The horse-trading was on two levels re:financial services – Rep. Boucher (who was also very active in trying to get a Fair Use rights for consumers enacted within the DMCA) pushed for the tax planning amendment (not a word was spoken re:Fannie Mae patent on applying for mortgages – #7,089,503, titled “Mortgage loan customization system and process”). However, Sen. Sessions pushed for exemptions for banks to avoid payment of patented technology (DataTreasury is the patent-holder) relating to the conversion of paper checks to electronic form (not sure how this fits within the greater Check21 initiative).

    Separately, the horse-trading for this bill is all over the map as most constituents have no clue what a patent is … with all due respect my advice is not limit your efforts with your own Senators but to also get a letter to Sen. Feinstein (congress.org has a related company which will hand deliver letters at $8.95 per and $500 for all members of Congress) who is an alleged very strong swing vote and any others you feel have a link to your art. The House bill was fairly bi-partisan but it was the Dems who voted in the majority for the Bill…

    I agree with Mark’s observations. And, believe that should also be done on a consistent basis as again there are few if any who have a solid understanding of the details of the impact of the legislation.

    valuations :: In most fields new products (or “NEW” & “IMPROVED” products introduced within an 18 month period up to the present) acount for a large percentage of value attrbuted by financial analysts … how each is valued is a bit tricky (but one way to aproach the subject with your Senator’s staff) — Gillette razors have 10s of issued patents as one example but have extremely strong brand recognition as well that accounts for intangible value…

  19. “I am curious, how much people think US patents would be devalued by if this passes.”

    anonAnonAnon,

    I’ve actually been contacting my Senators’ offices to encourage them to introduce amendments to the bill which might be able to actually increase the value of patents.

    Several of my clients, for example, would like to see 35 USC 2 amended to specifically authorize the USPTO to hire consultants in the financial services industry on an interim basis to assist examiners in understanding the basic underlying concepts of financial service patents. Examination of these patents would be a lot more efficient, for example, if examiners could call up experts on an as needed basis to learn what an unfamiliar term of art meant, rather than try and figure it out for themselves.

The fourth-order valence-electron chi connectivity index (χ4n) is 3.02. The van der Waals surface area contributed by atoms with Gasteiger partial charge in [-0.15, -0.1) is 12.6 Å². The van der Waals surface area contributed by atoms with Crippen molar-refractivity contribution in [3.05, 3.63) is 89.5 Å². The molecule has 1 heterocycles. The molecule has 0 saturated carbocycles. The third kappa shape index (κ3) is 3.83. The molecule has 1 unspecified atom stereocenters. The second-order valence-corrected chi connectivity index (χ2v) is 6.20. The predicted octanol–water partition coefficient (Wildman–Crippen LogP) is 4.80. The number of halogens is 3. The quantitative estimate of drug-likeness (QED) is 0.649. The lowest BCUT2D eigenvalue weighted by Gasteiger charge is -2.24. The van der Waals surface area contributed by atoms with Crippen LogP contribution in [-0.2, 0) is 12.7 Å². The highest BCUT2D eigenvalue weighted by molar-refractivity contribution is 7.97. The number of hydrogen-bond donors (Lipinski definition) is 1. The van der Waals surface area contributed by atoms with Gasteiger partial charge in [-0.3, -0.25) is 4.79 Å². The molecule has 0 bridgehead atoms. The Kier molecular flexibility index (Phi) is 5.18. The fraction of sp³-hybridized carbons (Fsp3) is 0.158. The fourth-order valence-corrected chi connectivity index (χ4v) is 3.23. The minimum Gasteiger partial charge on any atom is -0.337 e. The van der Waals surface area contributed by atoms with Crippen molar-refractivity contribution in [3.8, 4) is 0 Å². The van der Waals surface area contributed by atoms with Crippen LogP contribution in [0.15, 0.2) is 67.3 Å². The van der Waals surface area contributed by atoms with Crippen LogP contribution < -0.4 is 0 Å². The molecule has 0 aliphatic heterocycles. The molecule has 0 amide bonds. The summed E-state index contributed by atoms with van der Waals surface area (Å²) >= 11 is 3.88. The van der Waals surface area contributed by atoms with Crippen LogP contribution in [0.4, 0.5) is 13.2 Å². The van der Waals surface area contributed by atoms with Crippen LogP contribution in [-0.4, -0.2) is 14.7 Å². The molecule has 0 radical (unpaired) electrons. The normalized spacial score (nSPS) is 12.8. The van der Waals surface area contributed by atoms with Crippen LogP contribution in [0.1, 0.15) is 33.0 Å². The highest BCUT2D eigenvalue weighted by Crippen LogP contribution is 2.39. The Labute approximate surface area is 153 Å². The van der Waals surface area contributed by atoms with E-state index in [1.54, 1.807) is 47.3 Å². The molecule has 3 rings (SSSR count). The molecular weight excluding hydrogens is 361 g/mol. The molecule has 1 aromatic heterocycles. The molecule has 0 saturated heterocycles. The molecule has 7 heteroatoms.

More efficient examination = greater patent value.

    I have found that it is very effective to call a Senator’s office and ask for the aide handling the patent reform bill. They are good about returning phone calls and discussing a particular issue with constituents.

    One aide had some particularly helpful advice. He suggested that the Senator might be open to the amendment we were proposing if it was supported by one or more financial service industry groups, such as the American Bankers Association (the other ABA). That’s how the amendment banning tax planning patents go into the House bill. It was supported by an organization of tax accountants.

  20. Someone wrote:”Obama (bc he is pro-personalized medicine)”

    Too funny.

    Is this the new euphemism for “socialized medicine”?

    You want to know about “pro-personalized” medicine (still giggling here)?

    Go to the beaches of Maine. When you see the folks with the really obvious, jagged scars from prior surgeries – - – them’s the Canadians.

    Apparently, their version of “pro-personalized” medicine doesn’t allow for a lotta detail work on the close up.

  21. Hi Stan

    Good luck on getting out of the micro entity status! :) All you need to do is be creative enough to file six patent applications (which under the New Rules could be only a single application containing two patentably distinct inventions for which you have filed two continuations for each restrictable patent family)

    I would advocate for a computer automated search and pre-examination over the ESD/ASQ mess. I am much more comfortable with something along the lines of Google relevance scores than I would be with the wide range of submissions that will inevitably be submitted as part of an ESD/ASQ – all of which are likely to be tickets for allegations of inequitable conduct and/or prosecution history estoppel in the event that anyone might ever seek to enforce a patent that survives this new gauntlet being built by the PTO.

  22. Roger that Anon E. Moose… It seems as if D&D are doing a lot of back-pedaling these days, as they have decided now that the Rules changes will in fact not be retroactive. According to their official response today to the court in re the amicus briefs filed by GSK and AIPLA, they seem to be trying to say that the AIPLA brief should not be allowed, because it came too late. In a totally mind-bending stretch of logic (circa page 14 or 15) they also seem to be trying to say that no harm has been/will be done to Legal firms or their clients, but that if the rules are not allowed to be implemented, the loss of time and effort by legal firms to adapt to the new rules will be a total loss?!? Sounds like Jon trying to call Mom and Dad and get them to bail him out of jail or something like that. In my opinion, the whole thing hinges upon getting the Patent Reform jammed through Congress, and now that it has been hung up for a while, they are looking at being convicted of *inequitable conduct* for exceeding their rule-making authority, which of course the Patent Reform would *fix* for them. I sure wish it was possible for me to attend the hearing on Halloween, just to see who did or did not show up. I heard an Attorney say that he was thinking of showing up for it dressed as the Grim Reaper, which I found to be very funny and appropriate. D&D might be able to get AIPLA disallowed at the hearing, but GSK is Not going to just go away…. Can you say BOO?